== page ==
An upcoming conference will discuss new power market dynamics, new technologies and new policies that are changing the game for the many cogeneration systems that experts agree are on the horizon, writes Paul Cauduro

The market for CHP is changing and many now have a better understanding about power generation. Aiding this understanding is the constant drumbeat of news suggesting that abundant natural gas supplies are expected to keep the price of the fuel at multi-year lows for the foreseeable future. As a result, the economics supporting CHP development are becoming increasingly attractive, thereby driving more adopters to seek CHP for both its economic value proposition and for power reliability.

This is evident in America’s chemical processing and refining industry. These operations need heat, lots of heat, and where these or other concentrations of manufacturing facilities are located are typically the same locations where CHP facilities can best provide heat and power. Last year the American Chemical Council gathered a list of 148 proposed chemical plant investments between now and 2023, and found that chemical companies are planning to spend $100.2 billion in the US. The vast majority of new projects are in the Gulf Coast area and will involve the expansion of existing CHP systems or new systems altogether as part of their investment.

But more deployment of CHP won’t stop there. CHP and waste heat-to-power (WHP) technologies can and will play an increasing role in the nation’s manufacturing renaissance beyond just chemical processing and refining. Industrial demand for electricity is growing in every region and all industries are sure to examine, and ultimately implement, CHP as an economic, efficient and reliable on-site energy option. This also holds true for many other CHP end-user candidates such as hotels, hospitals, data centres, residential towers and even single-family homes.

Additionally, policymakers concerned about grid inadequacies are beginning to better understand the emission benefits. Plus, many now know that more distributed energy using CHP saves vast quantities of water, making water shortages in many regions an important driver for additional CHP. Just last year the Texas legislature changed the state’s utility code to allow CHP facilities to sell electricity to multiple customers in microgrid-type arrangements.

Before the change, CHP facilities could only sell electricity to one customer, and this restriction may have kept otherwise good energy projects from moving forward. This change was deemed important in the ongoing discussion about how Texas will power its industrial expansion and vibrant population growth while, at the same time, reduce the amount of water used by traditional power generation.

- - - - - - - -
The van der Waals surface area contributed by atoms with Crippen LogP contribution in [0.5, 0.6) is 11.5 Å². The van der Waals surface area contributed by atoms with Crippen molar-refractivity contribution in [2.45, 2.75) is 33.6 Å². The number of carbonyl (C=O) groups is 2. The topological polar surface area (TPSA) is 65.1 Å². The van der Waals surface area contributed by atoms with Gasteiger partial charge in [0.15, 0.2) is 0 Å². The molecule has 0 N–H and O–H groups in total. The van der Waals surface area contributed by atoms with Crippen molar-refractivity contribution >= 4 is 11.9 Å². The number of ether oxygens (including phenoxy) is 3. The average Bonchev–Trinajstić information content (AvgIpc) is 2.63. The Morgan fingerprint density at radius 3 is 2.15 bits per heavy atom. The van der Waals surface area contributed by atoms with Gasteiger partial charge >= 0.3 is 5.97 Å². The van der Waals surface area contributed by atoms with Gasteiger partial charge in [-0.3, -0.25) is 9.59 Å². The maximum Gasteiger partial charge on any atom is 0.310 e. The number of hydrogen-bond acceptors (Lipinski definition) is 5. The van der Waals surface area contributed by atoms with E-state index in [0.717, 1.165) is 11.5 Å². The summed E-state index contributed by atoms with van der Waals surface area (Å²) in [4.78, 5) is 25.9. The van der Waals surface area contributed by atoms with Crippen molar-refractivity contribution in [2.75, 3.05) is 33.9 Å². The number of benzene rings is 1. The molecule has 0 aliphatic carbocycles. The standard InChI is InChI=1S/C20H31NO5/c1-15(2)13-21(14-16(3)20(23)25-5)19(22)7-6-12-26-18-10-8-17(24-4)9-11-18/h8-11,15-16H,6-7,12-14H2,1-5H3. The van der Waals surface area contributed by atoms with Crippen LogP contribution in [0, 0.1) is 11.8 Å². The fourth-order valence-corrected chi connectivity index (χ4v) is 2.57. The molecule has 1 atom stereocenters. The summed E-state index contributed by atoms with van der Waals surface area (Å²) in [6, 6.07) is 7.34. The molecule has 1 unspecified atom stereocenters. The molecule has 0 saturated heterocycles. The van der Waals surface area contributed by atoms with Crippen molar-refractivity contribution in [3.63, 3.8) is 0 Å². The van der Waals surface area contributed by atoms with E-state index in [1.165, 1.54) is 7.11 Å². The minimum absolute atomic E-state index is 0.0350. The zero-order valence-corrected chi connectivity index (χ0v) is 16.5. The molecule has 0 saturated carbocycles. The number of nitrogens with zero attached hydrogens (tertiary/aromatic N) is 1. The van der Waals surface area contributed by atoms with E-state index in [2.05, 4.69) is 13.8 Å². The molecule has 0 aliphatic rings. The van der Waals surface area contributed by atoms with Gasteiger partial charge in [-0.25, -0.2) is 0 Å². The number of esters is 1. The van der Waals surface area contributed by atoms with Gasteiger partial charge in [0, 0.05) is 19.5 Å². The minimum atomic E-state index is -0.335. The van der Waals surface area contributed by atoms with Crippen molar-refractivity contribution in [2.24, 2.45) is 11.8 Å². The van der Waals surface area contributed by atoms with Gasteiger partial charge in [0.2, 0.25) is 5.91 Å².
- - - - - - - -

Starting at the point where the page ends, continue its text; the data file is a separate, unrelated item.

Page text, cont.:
Policy initiatives like these in many states, combined with equipment and technology advances, innovative project financing mechanisms and power price dynamics are all driving decisions to install new CHP and WHP systems. Currently, 82 GW of installed CHP capacity (9% of US energy-generation capacity) are in use at more than 4100 sites across every state. But at least 50 GW, and up to almost 200 GW, of additional potential remains. The potential for WHP projects is equally impressive, with more than 11,000 MW available at industrial sites as well as gas compressor stations, landfills and locations where gas flaring is occurring.

In April, the World Alliance for Decentralized Energy (WADE) will bring together business and energy leaders, engineering consultants, project developers, policy specialists and end users to Houston, Texas for the DistribuGen Conference and Trade Show for Cogeneration/CHP 2015. There attendees will explore new market drivers, discuss emerging technologies, examine policy changes and survey the growing demand for the energy security and resiliency offered by CHP and WHP systems for the industrial, commercial and institutional sectors.

This is the fifth year that this important energy conference has been held, and more about the event can be found at

Paul Cauduro is Director of WADE’s Cogeneration Industries Council